Icebreaker reached North Pole in record speed
The Russian nuclear powered icebreaker arrived at the North Pole at 02:33 last night, news agency TASS reports. Only a few years ago, few would believe it would be possible to sail even a powerful nuclear icebreaker through the Arctic sea-ice in such a speed.
«50 let pobedy» left Atomflot base in Murmansk on August 13 on a voyage celebrating that it is 40 years since the Soviet Union became the first to reach the North Pole with a surface vessel. The nuclear powered icebreaker «Arktika» reached 90 degrees north on August 17, 1977.
The voyage with «Arktika» took 176 hours, more than twice the time it now took «50 let pobedy» to sail the same route.
Measurements by different science expeditions over the last few years have shown a thinning of Arctic sea ice, and partly full disappearance of multi-year ice. That makes it easier for an icebreaker to crush the ice and keep up the speed.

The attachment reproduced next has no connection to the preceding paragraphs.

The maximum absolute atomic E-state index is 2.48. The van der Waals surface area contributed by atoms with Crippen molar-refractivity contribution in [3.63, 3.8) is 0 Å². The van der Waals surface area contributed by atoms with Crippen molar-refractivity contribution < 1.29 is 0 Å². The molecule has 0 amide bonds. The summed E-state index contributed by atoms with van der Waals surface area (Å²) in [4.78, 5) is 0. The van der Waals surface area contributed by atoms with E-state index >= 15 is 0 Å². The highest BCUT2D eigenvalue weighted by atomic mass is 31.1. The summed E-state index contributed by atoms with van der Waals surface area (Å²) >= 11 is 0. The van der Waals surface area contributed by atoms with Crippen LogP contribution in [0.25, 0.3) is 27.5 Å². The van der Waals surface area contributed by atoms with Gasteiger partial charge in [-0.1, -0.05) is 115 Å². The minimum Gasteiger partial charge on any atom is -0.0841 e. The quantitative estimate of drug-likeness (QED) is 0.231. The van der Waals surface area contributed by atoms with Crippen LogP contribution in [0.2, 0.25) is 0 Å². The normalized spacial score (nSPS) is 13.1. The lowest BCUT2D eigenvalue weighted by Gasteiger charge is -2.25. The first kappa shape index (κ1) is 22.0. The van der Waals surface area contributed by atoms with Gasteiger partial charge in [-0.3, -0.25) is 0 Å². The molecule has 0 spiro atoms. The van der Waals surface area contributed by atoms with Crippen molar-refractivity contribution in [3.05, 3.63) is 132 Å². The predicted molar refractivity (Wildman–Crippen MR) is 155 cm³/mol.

Satellite analyses from the National Snow & Ice Data Centre show an average sea ice extent for July this year to be the fifth lowest in satellite record.
When «50 let pobedy» clocked in at the North Pole today, it also marked the 124th times a surface vessel has reached the top of the world. An unknown number of submarines have also crushed through the ice and surfaced at the North Pole.
«This voyage has a dual objective», says Vyacheslav Ruksha, head of Rosatomflot, the company operating the fleet of nuclear icebreakers.
«We honor the legendary expedition of icebreaker «Arktika» and give gratitude to our veterans, and at the same time we demonstrate that today’s Russia, after forty years of successful work in the western part of the Arctic, is ready to take on global tasks such as providing year-round navigation on the Northern Sea Route».